Call for Action Regarding Excessive Heat in Schools

Happy Children in a Classroom


SEPTEMBER 11, 2015


During the many years I taught mathematics in the Baltimore County School System, school closures, due to heat were neither an issue nor a problem. When the summer heat reached a specified level school pupils were dismissed.

Today, Baltimore County schools’ response to that same situation is quite different.   On Tuesday, September 8 when the temperature in some classrooms reached 100 degrees the decision was finally made to close the schools early. Yet, on Thursday and Friday of the previous week, schools remained open despite temperatures soaring to nearly the same levels as on September 8th. This makes no sense and is entirely unacceptable.

As a former teacher, I can assure you that the ability to learn dissipates rapidly as the temperature rises. Equally important, high temperatures threaten the health of many students, teachers and school staff, especially those who have medical conditions affected adversely by heat. All too often we hear or see public service announcements warning people of the health risks associated with exposure to excessive heat.

Something has changed over the years in the manner in which the Baltimore County School Systems responds to closing schools during excessive heat. The reason for the change can be found in the increase in holidays, professional study days which cause the school year to begin earlier and often end later. Unfortunately the State Board of Education is not as flexile regarding forgiving school days lost to snow and heat. Last, but not least, the Baltimore County School Board has no specific closure policies regarding excessive heat.

As parents, grandparents, friends or relatives of school age children or involved constituents who want to bring your voice to bear on this issue, I suggest that you:

  • Contact the Baltimore County School Board and insist that the Board adopt school closing procedures for days of excessive heat. The adoption of a stated closing policy will enable families to plan ahead on picking children up from school, getting baby sitters, etc. In addition, you can request that the System investigate the cost effectiveness of installing window air conditioners or free standing units in schools without air conditioning.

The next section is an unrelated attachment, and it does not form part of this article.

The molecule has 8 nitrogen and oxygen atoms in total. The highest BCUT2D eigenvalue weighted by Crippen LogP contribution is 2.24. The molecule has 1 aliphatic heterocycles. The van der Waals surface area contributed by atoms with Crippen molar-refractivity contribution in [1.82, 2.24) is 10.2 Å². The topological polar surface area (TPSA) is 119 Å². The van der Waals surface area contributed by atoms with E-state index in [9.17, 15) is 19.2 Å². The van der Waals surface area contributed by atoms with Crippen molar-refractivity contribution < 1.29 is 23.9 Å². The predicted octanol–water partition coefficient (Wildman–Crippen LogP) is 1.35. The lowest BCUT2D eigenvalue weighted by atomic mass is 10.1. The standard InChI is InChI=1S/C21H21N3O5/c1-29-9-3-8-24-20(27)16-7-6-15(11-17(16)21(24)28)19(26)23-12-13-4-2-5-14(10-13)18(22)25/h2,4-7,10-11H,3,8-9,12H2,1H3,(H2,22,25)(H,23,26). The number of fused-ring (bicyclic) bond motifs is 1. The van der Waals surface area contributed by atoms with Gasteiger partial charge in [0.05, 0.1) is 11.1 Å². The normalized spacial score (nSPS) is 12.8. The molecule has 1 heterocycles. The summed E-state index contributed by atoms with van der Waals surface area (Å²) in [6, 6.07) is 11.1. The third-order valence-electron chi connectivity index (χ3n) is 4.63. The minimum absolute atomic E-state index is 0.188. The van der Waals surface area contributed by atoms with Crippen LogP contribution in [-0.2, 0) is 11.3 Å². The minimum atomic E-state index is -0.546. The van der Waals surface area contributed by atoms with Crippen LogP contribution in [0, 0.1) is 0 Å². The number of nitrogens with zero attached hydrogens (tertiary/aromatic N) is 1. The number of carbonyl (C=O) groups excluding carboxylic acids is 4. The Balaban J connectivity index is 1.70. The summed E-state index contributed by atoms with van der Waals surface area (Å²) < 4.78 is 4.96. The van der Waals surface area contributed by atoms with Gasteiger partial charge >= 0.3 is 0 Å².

Chairman-David Uhlfelder   

Kathleen Causey                    


  • Contact your state representatives in Annapolis – State Senators and Delegates and urge them to work to impress upon the State Board of Education the importance of more flexibility, regarding forgiving school days lost due to snow and heat. It should be emphasized that extending the school year in June increases the chance of high temperatures becoming a problem.   Your state representatives are:


Senator Jim Brochin:

Senator J.B. Jennings:

Delegate Rick Impalleria:

Delegate Kathy Szeliga:

Delegate Chris West:


It is imperative that all schools in Baltimore County be air conditioned. As you are probably aware, the State of Maryland is a partner in this effort. I strongly agree with many others who believe the state should appropriate a larger share of school construction and remodeling funds to Baltimore County.

The State Board of Public Works must be brought to understand that Baltimore County is different from other counties in that it has the second oldest school inventory in the State. This should be an important factor in determining the State appropriation of school construction and remodeling funds for Baltimore County.


I urge you to contact the members of the Maryland Board of Public Works and urge them to appropriate a larger percentage of school construction and remodeling funds to Baltimore County because if its unique need.


The Board of Public Works members are:

Governor Larry Hogan: 410-974-3901

Comptroller Peter Franchot:

Treasurer Nancy Kopp:


I welcome and would appreciate your help in this very important endeavor. I believe that the voice of the people counts.